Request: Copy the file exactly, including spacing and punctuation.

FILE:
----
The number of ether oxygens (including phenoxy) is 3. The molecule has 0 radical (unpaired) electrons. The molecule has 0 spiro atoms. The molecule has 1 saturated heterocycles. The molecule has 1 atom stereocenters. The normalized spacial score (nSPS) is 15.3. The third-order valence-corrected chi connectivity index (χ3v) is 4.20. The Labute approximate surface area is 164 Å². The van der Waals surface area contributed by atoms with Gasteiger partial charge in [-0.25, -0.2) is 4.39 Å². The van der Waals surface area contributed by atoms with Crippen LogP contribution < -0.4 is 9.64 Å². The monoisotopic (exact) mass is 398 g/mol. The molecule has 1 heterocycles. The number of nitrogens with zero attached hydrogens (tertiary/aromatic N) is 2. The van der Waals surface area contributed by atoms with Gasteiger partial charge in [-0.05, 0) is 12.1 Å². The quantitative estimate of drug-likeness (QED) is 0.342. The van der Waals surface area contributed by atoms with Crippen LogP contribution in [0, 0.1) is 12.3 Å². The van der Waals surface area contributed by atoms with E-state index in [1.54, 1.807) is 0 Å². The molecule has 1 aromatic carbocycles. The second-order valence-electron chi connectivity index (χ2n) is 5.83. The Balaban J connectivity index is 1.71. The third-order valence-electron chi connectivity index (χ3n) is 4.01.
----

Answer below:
The number of ether oxygens (including phenoxy) is 3. The molecule has 0 radical (unpaired) electrons. The molecule has 0 spiro atoms. The molecule has 1 saturated heterocycles. The molecule has 1 atom stereocenters. The normalized spacial score (nSPS) is 15.3. The third-order valence-corrected chi connectivity index (χ3v) is 4.20. The Labute approximate surface area is 164 Å². The van der Waals surface area contributed by atoms with Gasteiger partial charge in [-0.25, -0.2) is 4.39 Å². The van der Waals surface area contributed by atoms with Crippen LogP contribution < -0.4 is 9.64 Å². The monoisotopic (exact) mass is 398 g/mol. The molecule has 1 heterocycles. The number of nitrogens with zero attached hydrogens (tertiary/aromatic N) is 2. The van der Waals surface area contributed by atoms with Gasteiger partial charge in [-0.05, 0) is 12.1 Å². The quantitative estimate of drug-likeness (QED) is 0.342. The van der Waals surface area contributed by atoms with Crippen LogP contribution in [0, 0.1) is 12.3 Å². The van der Waals surface area contributed by atoms with E-state index in [1.54, 1.807) is 0 Å². The molecule has 1 aromatic carbocycles. The second-order valence-electron chi connectivity index (χ2n) is 5.83. The Balaban J connectivity index is 1.71. The third-order valence-electron chi connectivity index (χ3n) is 4.01.